But really we should be thinking about it - when used correctly it can bring out the true flavour of ingredients.
Salt shouldn't be consigned to be that white granular substance we buy in bulk - salt comes in many forms, each with their own unique characteristics. As a example of this, I thought I'd look at three interesting salts.
At the top is a French classic
Fleur de Sel de Guérande - hand collected in the salt marches of Guérande, this is naturally white and is not washed or crushed.
It is best used as a finishing salt - sprinkled at the end of cooking, over salads or added at the table. If making salted caramel then this would be the salt of choice.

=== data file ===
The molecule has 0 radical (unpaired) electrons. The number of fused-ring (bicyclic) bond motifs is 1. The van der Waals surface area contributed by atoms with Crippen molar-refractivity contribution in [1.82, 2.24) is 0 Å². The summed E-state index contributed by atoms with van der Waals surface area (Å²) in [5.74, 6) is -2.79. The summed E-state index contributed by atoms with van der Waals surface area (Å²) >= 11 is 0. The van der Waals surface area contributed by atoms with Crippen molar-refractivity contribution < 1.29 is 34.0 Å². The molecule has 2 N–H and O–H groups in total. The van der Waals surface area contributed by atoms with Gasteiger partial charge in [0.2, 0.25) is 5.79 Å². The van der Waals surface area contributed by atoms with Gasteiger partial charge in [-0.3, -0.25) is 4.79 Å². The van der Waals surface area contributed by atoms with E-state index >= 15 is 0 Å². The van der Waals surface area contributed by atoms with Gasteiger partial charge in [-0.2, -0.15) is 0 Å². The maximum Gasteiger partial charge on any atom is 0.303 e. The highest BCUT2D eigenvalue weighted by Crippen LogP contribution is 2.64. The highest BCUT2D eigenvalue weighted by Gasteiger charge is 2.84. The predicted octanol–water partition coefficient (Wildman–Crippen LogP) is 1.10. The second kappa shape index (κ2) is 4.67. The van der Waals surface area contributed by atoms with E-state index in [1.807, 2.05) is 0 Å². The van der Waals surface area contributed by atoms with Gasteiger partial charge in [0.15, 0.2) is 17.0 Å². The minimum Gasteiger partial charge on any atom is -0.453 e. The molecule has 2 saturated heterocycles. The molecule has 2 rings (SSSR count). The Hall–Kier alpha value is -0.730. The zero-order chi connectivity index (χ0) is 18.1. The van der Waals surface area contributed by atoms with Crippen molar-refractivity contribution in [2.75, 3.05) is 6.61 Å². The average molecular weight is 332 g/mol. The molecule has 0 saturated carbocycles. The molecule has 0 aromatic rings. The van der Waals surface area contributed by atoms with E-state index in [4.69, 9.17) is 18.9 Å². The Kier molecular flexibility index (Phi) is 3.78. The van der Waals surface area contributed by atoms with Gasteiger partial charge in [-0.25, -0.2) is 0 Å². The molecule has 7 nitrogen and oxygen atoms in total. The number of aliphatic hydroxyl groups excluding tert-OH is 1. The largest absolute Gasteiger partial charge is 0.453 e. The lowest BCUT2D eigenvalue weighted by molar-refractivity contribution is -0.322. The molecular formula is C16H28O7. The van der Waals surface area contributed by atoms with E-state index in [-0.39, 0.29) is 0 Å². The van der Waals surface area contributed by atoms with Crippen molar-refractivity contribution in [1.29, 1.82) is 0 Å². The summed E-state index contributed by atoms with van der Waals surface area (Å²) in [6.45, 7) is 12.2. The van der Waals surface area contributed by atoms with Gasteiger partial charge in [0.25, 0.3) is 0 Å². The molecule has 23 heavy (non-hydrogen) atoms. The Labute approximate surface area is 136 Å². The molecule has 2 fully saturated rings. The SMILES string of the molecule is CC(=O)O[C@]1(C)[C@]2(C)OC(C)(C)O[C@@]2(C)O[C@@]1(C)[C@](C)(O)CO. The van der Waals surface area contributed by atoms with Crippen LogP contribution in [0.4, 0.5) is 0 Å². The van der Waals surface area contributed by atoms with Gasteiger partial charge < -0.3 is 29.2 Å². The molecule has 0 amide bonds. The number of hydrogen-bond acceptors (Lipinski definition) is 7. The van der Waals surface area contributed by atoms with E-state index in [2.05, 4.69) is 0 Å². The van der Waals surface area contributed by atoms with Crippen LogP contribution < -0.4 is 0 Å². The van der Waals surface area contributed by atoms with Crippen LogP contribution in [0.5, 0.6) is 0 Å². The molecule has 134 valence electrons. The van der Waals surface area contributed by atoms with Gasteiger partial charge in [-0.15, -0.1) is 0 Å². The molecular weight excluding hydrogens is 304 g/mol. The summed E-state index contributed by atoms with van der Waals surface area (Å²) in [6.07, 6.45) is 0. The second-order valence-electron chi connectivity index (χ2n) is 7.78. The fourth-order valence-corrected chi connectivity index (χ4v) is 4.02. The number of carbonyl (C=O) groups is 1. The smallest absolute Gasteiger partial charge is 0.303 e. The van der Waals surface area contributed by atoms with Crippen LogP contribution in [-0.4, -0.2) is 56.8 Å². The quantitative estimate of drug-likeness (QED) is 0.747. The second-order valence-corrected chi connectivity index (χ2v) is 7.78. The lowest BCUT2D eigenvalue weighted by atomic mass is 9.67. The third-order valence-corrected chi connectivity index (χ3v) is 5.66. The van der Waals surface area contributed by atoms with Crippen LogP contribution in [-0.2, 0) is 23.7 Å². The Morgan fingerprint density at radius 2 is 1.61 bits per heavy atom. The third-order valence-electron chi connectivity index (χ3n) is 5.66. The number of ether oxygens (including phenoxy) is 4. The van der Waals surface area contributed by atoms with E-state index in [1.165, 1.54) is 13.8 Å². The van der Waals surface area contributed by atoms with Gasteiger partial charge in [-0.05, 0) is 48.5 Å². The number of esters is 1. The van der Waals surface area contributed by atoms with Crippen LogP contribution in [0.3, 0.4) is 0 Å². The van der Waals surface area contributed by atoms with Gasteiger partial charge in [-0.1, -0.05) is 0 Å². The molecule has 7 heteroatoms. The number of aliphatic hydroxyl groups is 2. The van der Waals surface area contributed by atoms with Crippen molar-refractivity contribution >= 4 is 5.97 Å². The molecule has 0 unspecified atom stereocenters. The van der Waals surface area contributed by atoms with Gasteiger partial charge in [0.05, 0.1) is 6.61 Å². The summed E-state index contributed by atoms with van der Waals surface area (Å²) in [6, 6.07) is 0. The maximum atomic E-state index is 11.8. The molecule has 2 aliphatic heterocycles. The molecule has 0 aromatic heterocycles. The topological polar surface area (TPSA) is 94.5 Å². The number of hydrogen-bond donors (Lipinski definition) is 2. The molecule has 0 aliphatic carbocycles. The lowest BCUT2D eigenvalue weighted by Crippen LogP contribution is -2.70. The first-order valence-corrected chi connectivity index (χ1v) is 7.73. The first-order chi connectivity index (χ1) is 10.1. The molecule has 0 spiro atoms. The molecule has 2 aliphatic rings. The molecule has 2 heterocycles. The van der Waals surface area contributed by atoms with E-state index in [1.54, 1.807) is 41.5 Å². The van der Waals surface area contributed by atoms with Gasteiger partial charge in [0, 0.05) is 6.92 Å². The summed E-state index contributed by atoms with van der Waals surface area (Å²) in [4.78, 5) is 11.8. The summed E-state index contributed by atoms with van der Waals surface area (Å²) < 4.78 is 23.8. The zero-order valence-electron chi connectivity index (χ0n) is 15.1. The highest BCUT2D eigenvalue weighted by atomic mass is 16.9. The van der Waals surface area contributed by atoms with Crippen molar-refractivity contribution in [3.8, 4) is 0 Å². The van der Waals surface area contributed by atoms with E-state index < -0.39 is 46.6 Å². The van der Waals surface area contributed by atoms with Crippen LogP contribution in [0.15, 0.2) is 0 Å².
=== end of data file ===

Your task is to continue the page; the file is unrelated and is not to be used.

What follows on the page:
The next salt is a local product - Murray River Salt Flakes
Its distinctive colouring, a pale pink-peach, is due to carotene which is released by river algae. This product has an extra benefit in that it helps in the fight against the growing salinity of the Murray river basin. Just like Fleur de Sel, this is an excellent finishing salt. As the flakes are quick to dissolve they can also be used when baking and roasting.
The final salt comes from Cyprus - natural Volcanic Sea Salt Flakes
This salt sourced from the Mediterranean Sea is sun-dried in large pyramids and then mixed with activated charcoal. The crystals are quite delicate in nature and are also best used as a finishing salt.